The 2019 Chicago International Film Festival, beginning Wednesday, entertains and enlightens with 132 features, 51 shorts and five VR experiences of immersive cinema. Now in its 55th year, this 11-day showcase of world cinema offers lessons of humanity and inhumanity.
Opening night presents “Motherless Brooklyn” (6:30 p.m. Wednesday). Edward Norton writes and directs a 144-minute thriller about seamy politics of New York City based on Jonathan Lethem’s 1994 novel. Norton plays a private detective with Tourette Syndrome. VIP $100 tickets include an after-party in Union Station.
Closing night is “The Torch” (6 p.m. Oct. 27). Jim Farrell documents Chicago blues legend Buddy Guy. Both are slated to attend the after-party for VIP $75 tickets.
In between come new works directed by Gael García Bernal, Pedro Costa, Kore-eda Hirokazu, Rian Johnson, Yorgos Lanthimos, Kasi Lemmons, Ken Loach, François Ozon, Elia Suleiman and Agnès Varda. Subtitled dialogue includes Azerbaijani, Bambara, Galician, Mayan Ixil, Tukano and even Slavic Esparanto.
Movie theaters deliver communal experiences that online streaming and personal screens never can. “Festivals create an exciting electric atmosphere to see a film,” says Mimi Plauché, artistic director of the annual event by the nonprofit Cinema/Chicago.
Amazon Studios will put four new features on big screens at AMC River East 21. Bob Berney, former head of marketing and distribution at Amazon Studios, will speak at an Industry Days sidebar titled “Keynote Conversation: Theatrical Campaigns and Streaming Wars” (4:30 p.m. Oct. 18). A Netflix release screens too: “The Irishman” by Martin Scorsese.
Five ad writers at Ogilvy composed 55 answers to the question “What Role Will You Play?” for a clever demographic of moviegoers. One “casting call” reads: “Looking for new parents who want to go on a life-altering cinematic journey but only have the sitter until 10 p.m.” The outreach of this pro bono partnership is appearing on 27 bus stops and 800 posters.
Ten recommended programs follow.
‘The Whistlers’ (Romania/France/Germany) Bird-like whistling from the Canary Islands equips crooks with a code for evading dirty cops. A nifty noir by Corneliu Porumboiu, who made “Police, Adjectif.” 5:30 p.m. Oct. 17; 5:45 p.m. Oct. 18.
‘The New Bauhaus’ (U.S.) Alysa Nahmias designs an aptly stylish documentary on the life, ideas and impact of Hungarian artist László Moholy-Nagy, who taught design in Chicago. 5:45 p.m. Oct. 17; 6 p.m. Oct. 18 at Museum of Contemporary Art, 220 E. Chicago.
‘Just 6.5’ (Iran) Saeed Roustaee examines the corrosive drug crisis in this arresting police saga about professionally compromised cops. A rare fest entry that was big at the box office back in its country of origin. 8:30 p.m. Oct. 17; 11:45 p.m. Oct. 19; 2:30 p.m. Oct. 22.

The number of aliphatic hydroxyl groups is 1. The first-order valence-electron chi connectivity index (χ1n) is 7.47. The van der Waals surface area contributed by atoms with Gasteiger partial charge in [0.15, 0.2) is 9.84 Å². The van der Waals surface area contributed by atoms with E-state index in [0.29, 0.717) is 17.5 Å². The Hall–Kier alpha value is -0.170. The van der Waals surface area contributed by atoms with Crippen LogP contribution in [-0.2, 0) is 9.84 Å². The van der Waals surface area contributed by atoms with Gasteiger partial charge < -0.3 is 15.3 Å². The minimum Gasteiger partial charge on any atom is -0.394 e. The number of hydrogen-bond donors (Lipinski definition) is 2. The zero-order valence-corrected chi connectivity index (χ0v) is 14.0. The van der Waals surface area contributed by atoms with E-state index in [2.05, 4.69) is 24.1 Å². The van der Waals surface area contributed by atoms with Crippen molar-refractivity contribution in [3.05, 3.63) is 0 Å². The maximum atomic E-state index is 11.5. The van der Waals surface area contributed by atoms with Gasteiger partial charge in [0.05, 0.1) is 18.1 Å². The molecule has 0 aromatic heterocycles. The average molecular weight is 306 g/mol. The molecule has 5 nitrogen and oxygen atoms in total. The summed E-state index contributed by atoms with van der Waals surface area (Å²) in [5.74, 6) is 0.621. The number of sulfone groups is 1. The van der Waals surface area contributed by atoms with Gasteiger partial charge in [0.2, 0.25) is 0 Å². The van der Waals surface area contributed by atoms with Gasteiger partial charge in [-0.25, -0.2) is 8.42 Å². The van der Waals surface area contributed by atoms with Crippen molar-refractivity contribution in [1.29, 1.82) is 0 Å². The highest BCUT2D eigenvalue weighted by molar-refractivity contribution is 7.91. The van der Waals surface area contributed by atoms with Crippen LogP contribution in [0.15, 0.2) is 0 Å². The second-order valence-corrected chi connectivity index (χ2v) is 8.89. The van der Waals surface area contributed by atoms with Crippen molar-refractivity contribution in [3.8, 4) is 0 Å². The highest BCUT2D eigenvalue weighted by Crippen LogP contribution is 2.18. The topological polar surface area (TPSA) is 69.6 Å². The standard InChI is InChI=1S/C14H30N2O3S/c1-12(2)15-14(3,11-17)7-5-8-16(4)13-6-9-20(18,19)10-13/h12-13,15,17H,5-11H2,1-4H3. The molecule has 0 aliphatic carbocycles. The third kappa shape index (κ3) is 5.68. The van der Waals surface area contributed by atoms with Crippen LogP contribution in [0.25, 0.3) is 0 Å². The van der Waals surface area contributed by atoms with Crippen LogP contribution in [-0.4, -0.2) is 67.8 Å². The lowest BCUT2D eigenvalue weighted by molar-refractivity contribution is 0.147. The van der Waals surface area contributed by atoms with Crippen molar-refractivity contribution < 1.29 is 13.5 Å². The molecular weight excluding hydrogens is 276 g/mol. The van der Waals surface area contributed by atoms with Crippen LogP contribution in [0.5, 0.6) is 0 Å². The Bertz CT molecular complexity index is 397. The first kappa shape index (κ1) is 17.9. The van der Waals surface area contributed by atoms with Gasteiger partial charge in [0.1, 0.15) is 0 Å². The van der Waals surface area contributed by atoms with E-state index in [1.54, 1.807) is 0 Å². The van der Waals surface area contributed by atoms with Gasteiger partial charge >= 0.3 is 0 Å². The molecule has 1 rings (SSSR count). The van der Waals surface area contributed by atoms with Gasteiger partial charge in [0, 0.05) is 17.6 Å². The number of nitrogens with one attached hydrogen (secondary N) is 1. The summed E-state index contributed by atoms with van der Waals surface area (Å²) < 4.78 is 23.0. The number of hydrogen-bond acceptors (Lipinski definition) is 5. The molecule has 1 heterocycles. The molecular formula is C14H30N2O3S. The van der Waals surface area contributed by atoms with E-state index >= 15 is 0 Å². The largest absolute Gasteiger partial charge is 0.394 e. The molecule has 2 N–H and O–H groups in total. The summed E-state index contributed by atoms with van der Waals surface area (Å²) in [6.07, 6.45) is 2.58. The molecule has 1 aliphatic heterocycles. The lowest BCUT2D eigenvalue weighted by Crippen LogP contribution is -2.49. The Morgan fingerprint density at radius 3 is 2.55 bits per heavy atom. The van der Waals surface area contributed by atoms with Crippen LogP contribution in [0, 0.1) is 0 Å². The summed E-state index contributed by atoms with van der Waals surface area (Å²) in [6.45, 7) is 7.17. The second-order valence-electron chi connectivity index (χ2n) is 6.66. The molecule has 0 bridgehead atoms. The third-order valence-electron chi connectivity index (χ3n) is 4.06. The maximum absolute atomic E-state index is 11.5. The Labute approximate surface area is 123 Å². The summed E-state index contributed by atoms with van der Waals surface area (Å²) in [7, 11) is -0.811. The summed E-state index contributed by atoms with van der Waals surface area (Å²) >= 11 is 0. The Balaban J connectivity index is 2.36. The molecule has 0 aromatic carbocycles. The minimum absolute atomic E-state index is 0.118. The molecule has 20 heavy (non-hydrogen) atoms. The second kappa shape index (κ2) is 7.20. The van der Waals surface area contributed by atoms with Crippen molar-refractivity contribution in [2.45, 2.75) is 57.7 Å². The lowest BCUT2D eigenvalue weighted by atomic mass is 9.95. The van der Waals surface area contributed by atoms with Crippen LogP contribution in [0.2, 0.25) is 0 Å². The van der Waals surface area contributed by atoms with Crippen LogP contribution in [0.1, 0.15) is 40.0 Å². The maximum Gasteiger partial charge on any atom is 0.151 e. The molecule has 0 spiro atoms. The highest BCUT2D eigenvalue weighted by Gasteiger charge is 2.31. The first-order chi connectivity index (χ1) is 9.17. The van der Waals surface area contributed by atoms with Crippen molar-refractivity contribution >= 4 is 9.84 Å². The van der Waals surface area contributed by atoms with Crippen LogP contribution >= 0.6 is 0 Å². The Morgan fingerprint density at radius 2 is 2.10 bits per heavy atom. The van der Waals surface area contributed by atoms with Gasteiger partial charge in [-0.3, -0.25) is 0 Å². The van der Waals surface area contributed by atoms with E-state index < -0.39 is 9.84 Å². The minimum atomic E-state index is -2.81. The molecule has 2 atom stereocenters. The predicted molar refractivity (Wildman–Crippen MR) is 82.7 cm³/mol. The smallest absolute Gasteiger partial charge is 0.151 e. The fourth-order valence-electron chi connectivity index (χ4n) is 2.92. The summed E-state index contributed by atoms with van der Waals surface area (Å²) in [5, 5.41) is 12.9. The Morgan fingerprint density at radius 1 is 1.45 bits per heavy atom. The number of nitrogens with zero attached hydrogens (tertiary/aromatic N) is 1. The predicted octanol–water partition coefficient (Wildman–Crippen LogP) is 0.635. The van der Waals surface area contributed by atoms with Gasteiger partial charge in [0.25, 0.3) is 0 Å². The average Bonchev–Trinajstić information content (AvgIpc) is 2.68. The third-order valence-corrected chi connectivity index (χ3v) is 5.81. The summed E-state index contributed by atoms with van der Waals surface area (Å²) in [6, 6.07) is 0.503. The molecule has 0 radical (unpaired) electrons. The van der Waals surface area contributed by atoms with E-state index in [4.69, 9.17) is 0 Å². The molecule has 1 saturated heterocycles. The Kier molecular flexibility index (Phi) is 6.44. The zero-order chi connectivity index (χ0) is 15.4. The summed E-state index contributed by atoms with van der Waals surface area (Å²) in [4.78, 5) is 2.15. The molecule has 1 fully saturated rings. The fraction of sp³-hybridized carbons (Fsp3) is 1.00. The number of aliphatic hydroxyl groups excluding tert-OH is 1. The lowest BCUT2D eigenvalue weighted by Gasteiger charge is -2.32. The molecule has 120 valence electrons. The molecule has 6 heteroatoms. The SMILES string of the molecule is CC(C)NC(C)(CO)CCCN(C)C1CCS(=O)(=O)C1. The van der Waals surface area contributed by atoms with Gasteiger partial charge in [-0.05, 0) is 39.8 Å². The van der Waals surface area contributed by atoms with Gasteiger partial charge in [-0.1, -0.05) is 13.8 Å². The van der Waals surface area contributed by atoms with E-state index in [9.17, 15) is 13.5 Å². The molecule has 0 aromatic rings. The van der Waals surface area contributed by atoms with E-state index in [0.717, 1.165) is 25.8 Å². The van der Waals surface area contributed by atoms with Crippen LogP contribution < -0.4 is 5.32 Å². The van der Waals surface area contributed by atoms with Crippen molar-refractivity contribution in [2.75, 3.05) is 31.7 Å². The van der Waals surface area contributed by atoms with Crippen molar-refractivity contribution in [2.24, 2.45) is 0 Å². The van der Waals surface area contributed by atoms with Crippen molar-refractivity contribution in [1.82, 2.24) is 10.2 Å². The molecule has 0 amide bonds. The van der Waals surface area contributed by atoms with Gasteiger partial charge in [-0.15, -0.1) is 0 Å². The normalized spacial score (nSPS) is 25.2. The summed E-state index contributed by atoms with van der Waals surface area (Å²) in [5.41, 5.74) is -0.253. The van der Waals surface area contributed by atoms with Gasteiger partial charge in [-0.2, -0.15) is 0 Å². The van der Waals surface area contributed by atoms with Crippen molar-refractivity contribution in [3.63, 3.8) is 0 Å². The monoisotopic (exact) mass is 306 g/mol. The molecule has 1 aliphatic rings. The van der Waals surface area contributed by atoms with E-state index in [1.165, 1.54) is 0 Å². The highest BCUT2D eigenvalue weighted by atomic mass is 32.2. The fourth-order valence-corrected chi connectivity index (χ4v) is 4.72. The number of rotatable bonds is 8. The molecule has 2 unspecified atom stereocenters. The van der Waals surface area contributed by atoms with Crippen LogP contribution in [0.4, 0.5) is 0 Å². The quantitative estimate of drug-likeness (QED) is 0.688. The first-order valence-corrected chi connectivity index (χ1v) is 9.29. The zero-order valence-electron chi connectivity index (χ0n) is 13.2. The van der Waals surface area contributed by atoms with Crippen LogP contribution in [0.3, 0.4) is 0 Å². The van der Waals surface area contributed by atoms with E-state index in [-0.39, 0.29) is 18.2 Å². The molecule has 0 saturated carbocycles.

‘The Kingmaker’ (U.S./Denmark) Lauren Greenfield lets Imelda Marcos enact her self-caricature as the self-professed mother of The Philippines. Devious and oblivious, she envisions a family dynasty. Of course, there’s a blink-and-miss-it photo of her and Donald Trump. 8:15 p.m. Oct. 18; 1:45 p.m. Oct. 19.
‘Knives and Skin’ (U.S.) Chicago filmmaker Jennifer Reeder uses Lemont, Illinois, locations for an entrancing twist on teen film tropes. A drum major is missing and her classmates handle the aftermath with parents (and one pervy principal). 9 p.m. Oct. 18 (at Museum of Contemporary Art, 220 E. Chicago); 9:45 p.m. Oct. 19.
‘Forman vs Forman’ (Czech Republic) Jakub Hejna and Helena Třeštíková portray Holocaust orphan Milos Forman and his lifelong pursuit of cultural freedom. Includes clips of his early films, long before “One Flew Over the Cuckoo’s Nest” and “Amadeus.” 11:30 a.m. Oct. 19; 2:45 p.m. Oct. 21.
‘Extracurricular’ (Croatia) Ivan-Goran Vitez’s acidic take on a corrupt mayoral campaign depicts a dad with anger and custody issues who brings a Barbie doll and a hunting rifle to his daughter’s third grade classroom. A blackly comic take down of a town’s moral rot. 8:45 p.m. Oct. 19; 3:30 p.m. Oct 20.
‘Les Miserables’ (France) Ladj Ly returns to the neighborhood where he once videotaped police brutality to illuminate ongoing tensions with residents. A very French “Do the Right Thing” redux. 2 p.m. Oct. 20; 5:45 p.m. Oct. 21.
‘Balloon’ (China) Tibetan boys blow up a condom to improvise a balloon. Pregnancy ensues. Pema Tseden sensitively weighs official family policy, reincarnation and female liberty. 5:45 p.m. Oct. 20; 8:15 p.m. Oct. 21.
‘A Hidden Life’ (U.S./Germany) Terrence Malick dramatizes the life of Franz Jägerstätter, an Austrian farmer who refused to serve Nazis. Expansive yet intimate wide-angle vistas frame an epic of anti-state ethics. 8:30 p.m. Oct 23.
Bill Stamets is a Chicago freelance writer.